Dark Horse Comics and Berger Books continue to impress the market with complex, compelling, and imaginative comics. Invisible Kingdom is one of the highlights of this publishing line and the fourth issue was released this week.
An outlandish world full of corruption, greed, and hypocrisy great the reader as they return to the adventures of a trainee nun and a disgraced cargo ship captain. After being chased by a floating monastery, can things possible get any worse?
On the run with nowhere to turn, Vess and Grix must work together to survive in the hostile world they find themselves in. But with the militant arm of the Renunciation on their trail is there any chance of escape?
After the scene setting and character building of the previous issues, G.Willow Wilson concentrates on the action in the latest issue of Invisible Kingdom. The characters still play an important part, and it is in the subtleties of Wilson’s script where the character’s shine. The central cast each have their own distinctive voices and mannerisms which help scenes to play out in a particular way. Wilson is able to manipulate a sequence of events through the character interactions so that certain tones are brought out. The tenseness on the ship is built via the characters, just as the sense of loneliness and abandonment is later in the comic.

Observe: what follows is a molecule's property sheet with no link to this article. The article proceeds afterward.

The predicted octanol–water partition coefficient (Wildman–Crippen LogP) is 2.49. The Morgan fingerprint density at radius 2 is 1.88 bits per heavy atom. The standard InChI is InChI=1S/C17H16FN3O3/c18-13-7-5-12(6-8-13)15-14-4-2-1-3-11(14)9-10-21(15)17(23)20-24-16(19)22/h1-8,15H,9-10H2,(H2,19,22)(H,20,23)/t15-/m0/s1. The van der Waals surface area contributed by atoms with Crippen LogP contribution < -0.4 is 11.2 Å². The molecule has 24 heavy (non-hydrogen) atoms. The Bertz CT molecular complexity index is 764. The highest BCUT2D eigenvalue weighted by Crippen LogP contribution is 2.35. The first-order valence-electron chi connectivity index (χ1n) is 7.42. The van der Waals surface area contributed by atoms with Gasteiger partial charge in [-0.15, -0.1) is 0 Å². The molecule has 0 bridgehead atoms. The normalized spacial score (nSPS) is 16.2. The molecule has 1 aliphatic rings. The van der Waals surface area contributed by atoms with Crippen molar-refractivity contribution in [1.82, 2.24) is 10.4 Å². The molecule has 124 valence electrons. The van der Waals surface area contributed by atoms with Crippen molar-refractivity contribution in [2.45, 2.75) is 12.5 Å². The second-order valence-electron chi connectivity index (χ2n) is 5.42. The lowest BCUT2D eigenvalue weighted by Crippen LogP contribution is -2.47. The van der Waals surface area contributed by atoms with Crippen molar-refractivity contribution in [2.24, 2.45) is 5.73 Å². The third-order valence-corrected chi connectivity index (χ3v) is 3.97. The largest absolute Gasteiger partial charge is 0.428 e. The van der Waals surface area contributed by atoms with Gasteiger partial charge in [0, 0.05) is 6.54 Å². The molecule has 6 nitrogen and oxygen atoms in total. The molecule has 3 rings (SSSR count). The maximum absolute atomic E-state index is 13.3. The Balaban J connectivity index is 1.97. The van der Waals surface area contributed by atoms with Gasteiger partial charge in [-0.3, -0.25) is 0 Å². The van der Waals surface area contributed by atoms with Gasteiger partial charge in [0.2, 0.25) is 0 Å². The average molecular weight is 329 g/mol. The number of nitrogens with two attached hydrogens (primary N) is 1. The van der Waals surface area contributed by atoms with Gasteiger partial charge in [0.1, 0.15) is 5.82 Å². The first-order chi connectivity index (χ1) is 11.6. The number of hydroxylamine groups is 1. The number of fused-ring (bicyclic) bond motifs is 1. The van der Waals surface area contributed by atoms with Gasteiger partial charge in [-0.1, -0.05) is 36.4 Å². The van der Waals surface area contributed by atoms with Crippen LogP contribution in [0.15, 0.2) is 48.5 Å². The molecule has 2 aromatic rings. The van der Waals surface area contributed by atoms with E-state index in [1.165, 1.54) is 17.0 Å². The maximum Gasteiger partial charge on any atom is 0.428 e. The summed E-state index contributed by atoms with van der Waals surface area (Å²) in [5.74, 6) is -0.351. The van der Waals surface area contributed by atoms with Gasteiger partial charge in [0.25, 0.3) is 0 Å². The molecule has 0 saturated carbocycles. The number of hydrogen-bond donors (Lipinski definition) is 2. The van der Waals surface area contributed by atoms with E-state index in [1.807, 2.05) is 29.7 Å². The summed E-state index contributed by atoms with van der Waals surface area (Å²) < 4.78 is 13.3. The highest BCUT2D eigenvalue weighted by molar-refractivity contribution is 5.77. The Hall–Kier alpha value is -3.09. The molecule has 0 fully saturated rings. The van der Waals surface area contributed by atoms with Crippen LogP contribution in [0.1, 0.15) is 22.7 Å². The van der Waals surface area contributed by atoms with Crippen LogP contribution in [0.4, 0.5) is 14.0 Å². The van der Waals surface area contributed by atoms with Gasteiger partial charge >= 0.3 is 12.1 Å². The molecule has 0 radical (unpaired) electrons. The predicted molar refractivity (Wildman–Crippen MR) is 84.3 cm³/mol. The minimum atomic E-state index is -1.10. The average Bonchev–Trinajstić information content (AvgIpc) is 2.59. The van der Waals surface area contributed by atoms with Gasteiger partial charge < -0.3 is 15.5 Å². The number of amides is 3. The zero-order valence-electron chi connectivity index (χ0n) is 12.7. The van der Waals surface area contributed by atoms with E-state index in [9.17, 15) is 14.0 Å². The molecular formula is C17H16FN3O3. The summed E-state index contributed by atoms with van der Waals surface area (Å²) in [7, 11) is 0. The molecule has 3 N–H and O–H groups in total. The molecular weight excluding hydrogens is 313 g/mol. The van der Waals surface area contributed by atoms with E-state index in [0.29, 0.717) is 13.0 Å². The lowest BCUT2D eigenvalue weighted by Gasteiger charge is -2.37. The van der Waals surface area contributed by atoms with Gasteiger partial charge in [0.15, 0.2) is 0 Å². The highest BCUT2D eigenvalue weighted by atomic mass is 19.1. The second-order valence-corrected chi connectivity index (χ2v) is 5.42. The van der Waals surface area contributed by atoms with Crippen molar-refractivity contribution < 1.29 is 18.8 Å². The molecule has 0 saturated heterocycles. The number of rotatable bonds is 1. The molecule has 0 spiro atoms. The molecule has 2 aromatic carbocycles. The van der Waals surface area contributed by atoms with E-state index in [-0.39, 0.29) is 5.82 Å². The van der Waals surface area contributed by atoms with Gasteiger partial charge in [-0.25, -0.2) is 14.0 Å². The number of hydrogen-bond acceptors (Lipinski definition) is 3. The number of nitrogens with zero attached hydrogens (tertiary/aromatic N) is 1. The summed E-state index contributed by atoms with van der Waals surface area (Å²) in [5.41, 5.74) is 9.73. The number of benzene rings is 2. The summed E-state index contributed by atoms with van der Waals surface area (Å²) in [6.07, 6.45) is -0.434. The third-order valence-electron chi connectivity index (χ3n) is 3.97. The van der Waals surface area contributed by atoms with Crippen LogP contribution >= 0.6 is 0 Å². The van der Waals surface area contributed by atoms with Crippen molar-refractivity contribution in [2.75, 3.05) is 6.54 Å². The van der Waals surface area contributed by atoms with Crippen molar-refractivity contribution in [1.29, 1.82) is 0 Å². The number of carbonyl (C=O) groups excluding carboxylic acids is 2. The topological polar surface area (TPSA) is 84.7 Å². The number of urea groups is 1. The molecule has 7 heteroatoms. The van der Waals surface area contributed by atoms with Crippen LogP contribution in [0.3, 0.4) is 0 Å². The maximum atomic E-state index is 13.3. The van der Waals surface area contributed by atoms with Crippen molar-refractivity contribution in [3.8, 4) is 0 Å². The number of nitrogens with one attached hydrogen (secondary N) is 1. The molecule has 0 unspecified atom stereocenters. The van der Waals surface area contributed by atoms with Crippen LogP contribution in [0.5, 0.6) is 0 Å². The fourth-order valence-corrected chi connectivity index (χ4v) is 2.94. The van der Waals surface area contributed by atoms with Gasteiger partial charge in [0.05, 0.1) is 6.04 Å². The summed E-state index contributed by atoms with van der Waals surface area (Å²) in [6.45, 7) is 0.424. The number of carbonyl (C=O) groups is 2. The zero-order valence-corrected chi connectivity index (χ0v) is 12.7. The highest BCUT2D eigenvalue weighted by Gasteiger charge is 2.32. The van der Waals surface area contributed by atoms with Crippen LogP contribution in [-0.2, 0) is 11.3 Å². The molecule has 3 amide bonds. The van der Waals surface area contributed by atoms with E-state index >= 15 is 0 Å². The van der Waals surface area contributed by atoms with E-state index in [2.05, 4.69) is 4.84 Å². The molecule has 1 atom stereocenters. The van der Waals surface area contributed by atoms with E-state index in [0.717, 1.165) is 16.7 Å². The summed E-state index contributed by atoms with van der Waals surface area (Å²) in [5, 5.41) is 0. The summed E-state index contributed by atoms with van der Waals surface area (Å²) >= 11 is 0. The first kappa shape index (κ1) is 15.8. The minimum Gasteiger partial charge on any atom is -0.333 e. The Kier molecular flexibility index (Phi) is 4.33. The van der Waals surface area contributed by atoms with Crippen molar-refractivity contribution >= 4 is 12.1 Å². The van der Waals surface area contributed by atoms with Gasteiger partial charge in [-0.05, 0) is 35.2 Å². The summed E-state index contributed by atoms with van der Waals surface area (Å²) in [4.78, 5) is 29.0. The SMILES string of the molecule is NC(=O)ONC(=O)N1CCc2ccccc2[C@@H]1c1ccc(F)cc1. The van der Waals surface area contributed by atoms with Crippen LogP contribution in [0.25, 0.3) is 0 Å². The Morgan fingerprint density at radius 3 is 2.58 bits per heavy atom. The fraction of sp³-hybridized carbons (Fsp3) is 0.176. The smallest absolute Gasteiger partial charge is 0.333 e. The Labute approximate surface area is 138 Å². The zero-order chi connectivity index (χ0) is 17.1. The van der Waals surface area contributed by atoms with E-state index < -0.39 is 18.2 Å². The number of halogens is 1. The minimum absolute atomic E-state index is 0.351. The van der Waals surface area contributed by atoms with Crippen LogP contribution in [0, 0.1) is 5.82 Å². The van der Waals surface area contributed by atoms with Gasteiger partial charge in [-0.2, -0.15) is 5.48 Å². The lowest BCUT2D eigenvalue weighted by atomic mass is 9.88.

Even with the outstanding action taking place, Wilson manages to make Invisible Kingdom about the characters and their greater fight against the ‘State’. The Sundog spaceship is a vessel of castaways, people isolated from their own kind, and their desperate situation brings them together. The overriding theme of this comic is one of individual acceptance, a message that Wilson isn’t afraid to place front and centre in the story.
The personal interactions between the cast members are often portrayed in the smallest of moments. Christian Ward has proven that he can present out of this world scenery with beautiful art work and spellbinding layouts and in issue 4 of Invisible Kingdom he turns that magic towards the character. Sly looks between shipmates, and intimate moments show off the acting ability of Wards characters. There are some images that portray strength and confrontations while others are sentimental and touching.
The emotional aspects of the central cast are laid bare in these pages, hooking the reader. It is impossible not to feel for their plight or become engrossed in their relationships. Ward illustrates the action with dynamism and energy but it it is the infusion of raw emotion in the panels that really makes the storytelling so spellbinding.
Sal Cipriano’s lettering blends into this sea of beauty despite the whiteness of the speech balloons. This is achieved by having uneven boarders on the speech balloons so that the black lines are not solid or ridged. It is as if the art work is encroaching on the speech, taking it over. This becomes more noticeable when the Hammer of the Path vessel turns up and the spiked balloons force themselves into the lives of the heroes. The violence and anger of the captains voice is visually represented through the speech balloon giving it emphasis and domination over the scenes.
Invisible Kingdom has grown as a comic month on month which is impressive considering how good the first issue was. The art work is without question beautiful to behold; it is daring and exciting but the panel compositions are also dramatic and emotional. The script is clever and subtle and the story is compelling.
Wilson, Ward and Cipriano have created a masterpiece of science fiction. It is an adventurous tale of space exploits but also a commentary on current social acceptances. Easily the best place to get your science fiction fix.